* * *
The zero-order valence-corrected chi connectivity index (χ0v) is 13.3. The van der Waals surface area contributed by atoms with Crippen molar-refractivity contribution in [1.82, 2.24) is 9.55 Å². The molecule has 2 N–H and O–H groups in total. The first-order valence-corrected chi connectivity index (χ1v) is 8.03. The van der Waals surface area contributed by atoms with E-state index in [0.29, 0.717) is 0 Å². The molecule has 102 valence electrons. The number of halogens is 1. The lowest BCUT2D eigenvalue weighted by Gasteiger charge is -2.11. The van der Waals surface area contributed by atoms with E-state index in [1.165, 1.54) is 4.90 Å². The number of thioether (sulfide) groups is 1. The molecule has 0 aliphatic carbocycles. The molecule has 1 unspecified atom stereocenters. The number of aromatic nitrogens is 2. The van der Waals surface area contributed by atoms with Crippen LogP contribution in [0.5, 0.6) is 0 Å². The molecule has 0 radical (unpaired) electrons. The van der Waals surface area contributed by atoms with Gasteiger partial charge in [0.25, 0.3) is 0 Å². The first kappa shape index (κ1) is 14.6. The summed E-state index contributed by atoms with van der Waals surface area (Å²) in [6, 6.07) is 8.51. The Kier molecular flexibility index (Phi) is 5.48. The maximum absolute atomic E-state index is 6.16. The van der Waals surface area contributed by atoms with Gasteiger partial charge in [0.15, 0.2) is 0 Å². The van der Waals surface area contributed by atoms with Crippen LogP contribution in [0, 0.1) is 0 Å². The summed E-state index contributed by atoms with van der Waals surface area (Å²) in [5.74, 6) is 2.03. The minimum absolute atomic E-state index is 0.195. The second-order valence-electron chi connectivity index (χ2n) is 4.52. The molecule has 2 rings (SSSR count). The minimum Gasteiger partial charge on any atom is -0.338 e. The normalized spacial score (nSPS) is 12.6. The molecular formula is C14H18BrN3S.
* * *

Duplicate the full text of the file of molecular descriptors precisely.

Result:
The zero-order valence-corrected chi connectivity index (χ0v) is 13.3. The van der Waals surface area contributed by atoms with Crippen molar-refractivity contribution in [1.82, 2.24) is 9.55 Å². The molecule has 2 N–H and O–H groups in total. The first-order valence-corrected chi connectivity index (χ1v) is 8.03. The van der Waals surface area contributed by atoms with E-state index in [0.29, 0.717) is 0 Å². The molecule has 102 valence electrons. The number of halogens is 1. The lowest BCUT2D eigenvalue weighted by Gasteiger charge is -2.11. The van der Waals surface area contributed by atoms with E-state index in [1.165, 1.54) is 4.90 Å². The number of thioether (sulfide) groups is 1. The molecule has 0 aliphatic carbocycles. The molecule has 1 unspecified atom stereocenters. The number of aromatic nitrogens is 2. The van der Waals surface area contributed by atoms with Crippen LogP contribution in [0.5, 0.6) is 0 Å². The molecule has 0 radical (unpaired) electrons. The van der Waals surface area contributed by atoms with Gasteiger partial charge in [0.25, 0.3) is 0 Å². The first kappa shape index (κ1) is 14.6. The summed E-state index contributed by atoms with van der Waals surface area (Å²) in [6, 6.07) is 8.51. The Kier molecular flexibility index (Phi) is 5.48. The maximum absolute atomic E-state index is 6.16. The van der Waals surface area contributed by atoms with Gasteiger partial charge in [0.15, 0.2) is 0 Å². The van der Waals surface area contributed by atoms with Crippen LogP contribution in [0, 0.1) is 0 Å². The summed E-state index contributed by atoms with van der Waals surface area (Å²) in [5.74, 6) is 2.03. The minimum absolute atomic E-state index is 0.195. The second-order valence-electron chi connectivity index (χ2n) is 4.52. The molecule has 2 rings (SSSR count). The minimum Gasteiger partial charge on any atom is -0.338 e. The normalized spacial score (nSPS) is 12.6. The molecular formula is C14H18BrN3S.